"First, the maturation of Protein A chromatography—this resin has been the workhorse of antibody purifications. One starts
with crude harvest, often colored materials with multiple components from the harvest and in one step produces highly purified
IgG antibodies. This high selectivity of Protein A for the IgG antibodies allows for very selective capture of the antibody
while almost all the other components the mixture pass through. In spite of these advantages, the early Protein A chromatographic
resin leached high levels of Protein A with the antibody, resulting in a new in-process contaminant. This issue was addressed
with better linkage chemistry, and newer supports have improved other aspects of this type of chromatography. Second, high
speed and high capacity resins to streamline processes have emerged. No longer are we doing overnight steps in coldrooms.
We're able to go into room-temperature conditions and rapidly isolate and purify protein therapeutics. Third, mixed-mode resins
can now separate by two orthongonal methods in one step. In addition, high-throughput membranes now allow very rapid polishing
steps to take place after the initial capture and purification of the IgG antibodies. We should adopt some advances taking
place in other industries, such as continuous processing and simpler initial recovery steps."
Uwe Gottschalk Vice-President, Purification Technologies, Sartorius Stedim Biotech GmbH
Contract Manufacturing and Downstream Processing
"The CMO sector has always been very innovative, and that is because we obtain a clear benefit from flexible concepts. We
have seen some interesting developments, including also the appearance of single-use technologies which has had a big impact,
especially in the sector of contract biomanufacturing.
"For the next 25 years, I personally want to see more disruptive type of changes, not just more of the same. Not only operational
excellence but also concepts that go beyond the current physical limitations. In downstream processing, for example, which
is my comfort zone, I want to see concepts that enable downstream processing to keep pace with fermentation and to deliver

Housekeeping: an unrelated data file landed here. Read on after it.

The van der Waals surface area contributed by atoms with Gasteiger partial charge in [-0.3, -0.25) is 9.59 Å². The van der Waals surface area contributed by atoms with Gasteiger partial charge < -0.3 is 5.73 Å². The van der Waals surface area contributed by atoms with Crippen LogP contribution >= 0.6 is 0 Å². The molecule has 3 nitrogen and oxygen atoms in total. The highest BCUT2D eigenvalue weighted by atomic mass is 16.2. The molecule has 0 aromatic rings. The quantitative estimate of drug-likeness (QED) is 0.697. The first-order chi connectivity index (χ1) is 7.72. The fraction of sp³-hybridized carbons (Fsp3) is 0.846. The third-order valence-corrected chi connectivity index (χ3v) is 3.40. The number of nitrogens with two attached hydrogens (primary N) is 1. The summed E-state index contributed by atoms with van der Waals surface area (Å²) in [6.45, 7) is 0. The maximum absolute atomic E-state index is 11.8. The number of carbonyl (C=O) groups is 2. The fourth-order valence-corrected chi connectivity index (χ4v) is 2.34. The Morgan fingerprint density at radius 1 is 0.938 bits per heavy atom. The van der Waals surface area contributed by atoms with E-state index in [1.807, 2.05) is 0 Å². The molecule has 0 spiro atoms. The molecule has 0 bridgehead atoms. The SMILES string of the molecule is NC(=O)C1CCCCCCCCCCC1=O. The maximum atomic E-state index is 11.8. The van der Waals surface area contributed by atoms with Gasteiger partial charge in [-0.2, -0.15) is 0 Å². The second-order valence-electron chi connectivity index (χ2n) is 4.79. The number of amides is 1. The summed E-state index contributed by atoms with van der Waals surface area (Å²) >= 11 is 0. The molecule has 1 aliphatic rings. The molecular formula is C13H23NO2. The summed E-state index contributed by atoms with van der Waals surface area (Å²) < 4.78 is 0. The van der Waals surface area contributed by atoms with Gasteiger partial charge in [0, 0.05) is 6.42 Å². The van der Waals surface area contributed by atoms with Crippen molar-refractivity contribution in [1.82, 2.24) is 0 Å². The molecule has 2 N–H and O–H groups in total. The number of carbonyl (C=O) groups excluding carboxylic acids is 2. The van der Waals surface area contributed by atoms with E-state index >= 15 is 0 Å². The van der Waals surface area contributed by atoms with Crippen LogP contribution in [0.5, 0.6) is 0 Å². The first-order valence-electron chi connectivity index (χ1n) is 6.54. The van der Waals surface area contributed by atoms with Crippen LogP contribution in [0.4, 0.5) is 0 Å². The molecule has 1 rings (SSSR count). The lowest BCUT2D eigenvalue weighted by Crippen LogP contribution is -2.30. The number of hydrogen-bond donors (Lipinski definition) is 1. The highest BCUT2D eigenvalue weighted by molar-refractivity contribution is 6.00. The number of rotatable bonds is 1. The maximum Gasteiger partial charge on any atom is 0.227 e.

final products no matter what quantity and what location within a couple of days. We might also see closed systems so that
we are meeting the requirements for the perfect conditions that we now have in fermentation."
Steve Walfish President, Statistical Outsourcing Services
"I think the biggest advantage that the biotech industry has—and is seeing—in the area of validation is the ability for us
to move into what I call a consistent validation model—that is a validation model that is very similar to its counterparts
in the pharmaceutical and the medical device arena. We're getting efficiencies across the board, and this is crucial for us
as an industry because, as most people know, we're seeing more and more combination products. In the world of combination
products, companies that historically have grown up as a medical device manufacturers are now taking raw materials that are
biologics, putting them together into a single product, and having that product go forward and validated. Having a model for
validation that's consistent with the other parts of the FDA regulated industry is a tremendous advantage for our industry.
"In addition, we now have the ability to be efficient in method validation and test methods. Through the ICH Q2 (analytical
validation) document and similar guidance documents, we now have a scientific and technological advantage as an industry—that
is, consistency of methods across the global landscape."